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The Apocryphal Old Testament Collection of the most important non-canonical Old Testament books designed for general use.

The Testaments of the Twelve Patriarchs - Introduction

The Testaments, as we know them, are a collection of the ‘last words’ of the twelve sons of Jacob. In the form in which they have been transmitted to us they are clearly the work of a single author or editor, inasmuch as each individual testament is constructed according to the same overall pattern. First, the patriarch gives his immediate family, assembled round his death-bed, details about his own early life and experiences: next he discourses at some length either on a particular virtue they should cultivate or on a particular vice they should avoid, charging them meanwhile to keep ‘the law of the Lord’ and live in obedience to ‘the commands of the Most High’: then he warns them (not infrequently on the basis of what he has read in ‘the writing of Enoch’) of the evils that will come upon them as a result of their moral deterioration, though he can usually assure them that ‘in the last times’ God will bring ‘salvation’, not only to Israel, but also to the Gentiles; and then, finally, he asks to be buried, not in Egypt, but in Canaan, at the family burial-place in Hebron – and it is recorded in each instance that this was done.

The earliest explicit reference to the existence of the Testaments in anything like their present form is in Rufinus's translation of Origen's Homilies on Joshua: 1 Orig. In Iesu hom. xv. 6. here Origen seems to be referring to the passage about ‘the seven spirits of error’ in T. Reub. ii and iii: he calls the work in which the passage occurs (according to Rufinus) ‘a certain little book which is called The Testament (sic) of the Twelve Patriarchs’; and he notes that it is extra-canonical. Similarly, Jerome knew a ‘Book of the Patriarchs’, and adds that it is apocryphal: 2 Hieron. Tract. de Ps. xv. 7 . he says he found in it a statement which is most naturally understood as a free quotation from T. Naph. ii. 8; so there can hardly be any doubt that it is to our Testaments he is referring. Later on, the ‘Patriarchs’ occur among the recognized apocrypha in the List of Sixty Books, the pseudo-Athanasian Synopsis, and the Stichometry of Nicephorus, though not in the Gelasian Decree. Parallels between the Testaments and Christian writers earlier than Origen (especially Hermas, Irenaeus, Hippolytus, and Tertullian) have sometimes been noted and used to argue that these writers knew the Testaments and were influenced by them, but the evidence is in fact insufficient to prove dependence in either direction: what it suggests, rather, is the common use of the same popular contemporary ideas and phrases.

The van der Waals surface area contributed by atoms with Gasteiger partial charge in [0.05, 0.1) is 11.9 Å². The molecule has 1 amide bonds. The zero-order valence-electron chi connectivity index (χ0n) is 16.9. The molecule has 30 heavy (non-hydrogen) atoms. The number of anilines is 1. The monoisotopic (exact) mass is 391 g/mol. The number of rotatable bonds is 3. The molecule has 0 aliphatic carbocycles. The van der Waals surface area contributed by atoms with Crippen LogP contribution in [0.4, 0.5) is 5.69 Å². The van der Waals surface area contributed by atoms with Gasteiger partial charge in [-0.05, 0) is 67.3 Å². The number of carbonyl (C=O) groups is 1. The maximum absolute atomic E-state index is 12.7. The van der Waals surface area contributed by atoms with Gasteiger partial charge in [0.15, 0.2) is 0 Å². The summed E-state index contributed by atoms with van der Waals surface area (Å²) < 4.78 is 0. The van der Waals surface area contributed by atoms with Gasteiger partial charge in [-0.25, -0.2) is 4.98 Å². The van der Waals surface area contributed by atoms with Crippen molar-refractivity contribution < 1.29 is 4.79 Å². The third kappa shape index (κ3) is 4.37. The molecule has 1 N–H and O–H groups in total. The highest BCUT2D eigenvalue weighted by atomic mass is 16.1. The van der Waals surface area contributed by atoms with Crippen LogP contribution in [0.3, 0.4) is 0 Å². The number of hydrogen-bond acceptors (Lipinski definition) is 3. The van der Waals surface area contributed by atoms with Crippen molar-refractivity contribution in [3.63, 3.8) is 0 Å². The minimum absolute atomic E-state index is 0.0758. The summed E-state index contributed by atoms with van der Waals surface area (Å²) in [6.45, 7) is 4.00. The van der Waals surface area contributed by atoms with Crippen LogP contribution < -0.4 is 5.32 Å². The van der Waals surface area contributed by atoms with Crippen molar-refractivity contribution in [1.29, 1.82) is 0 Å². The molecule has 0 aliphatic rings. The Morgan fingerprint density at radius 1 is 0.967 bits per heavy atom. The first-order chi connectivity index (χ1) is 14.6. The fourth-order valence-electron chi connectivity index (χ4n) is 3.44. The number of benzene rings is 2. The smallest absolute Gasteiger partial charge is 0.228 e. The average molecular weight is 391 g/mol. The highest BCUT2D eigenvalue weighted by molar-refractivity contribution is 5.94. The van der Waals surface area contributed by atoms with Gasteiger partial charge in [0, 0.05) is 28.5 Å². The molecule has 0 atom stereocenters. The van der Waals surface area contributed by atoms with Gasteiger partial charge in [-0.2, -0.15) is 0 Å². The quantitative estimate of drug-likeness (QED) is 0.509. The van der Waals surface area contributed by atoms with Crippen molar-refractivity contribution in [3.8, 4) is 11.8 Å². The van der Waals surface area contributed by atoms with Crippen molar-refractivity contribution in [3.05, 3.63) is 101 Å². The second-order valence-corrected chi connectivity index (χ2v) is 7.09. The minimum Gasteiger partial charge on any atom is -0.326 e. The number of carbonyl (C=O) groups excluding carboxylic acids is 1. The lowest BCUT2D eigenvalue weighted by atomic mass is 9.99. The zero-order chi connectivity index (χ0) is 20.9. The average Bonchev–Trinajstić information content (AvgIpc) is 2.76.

For the text of the Testaments we are dependent to-day upon twenty-six witnesses in all – nineteen continuous Greek manuscripts, three collections of extracts from the Greek text, and four versions (Armenian, Slavonic, Serbian, and ‘New Greek’). A Latin version should also be mentioned, made in the thirteenth century, by Robert Grosseteste from the Greek manuscript now in the University Library at Cambridge (Ff. 1. 24: 10th cent.).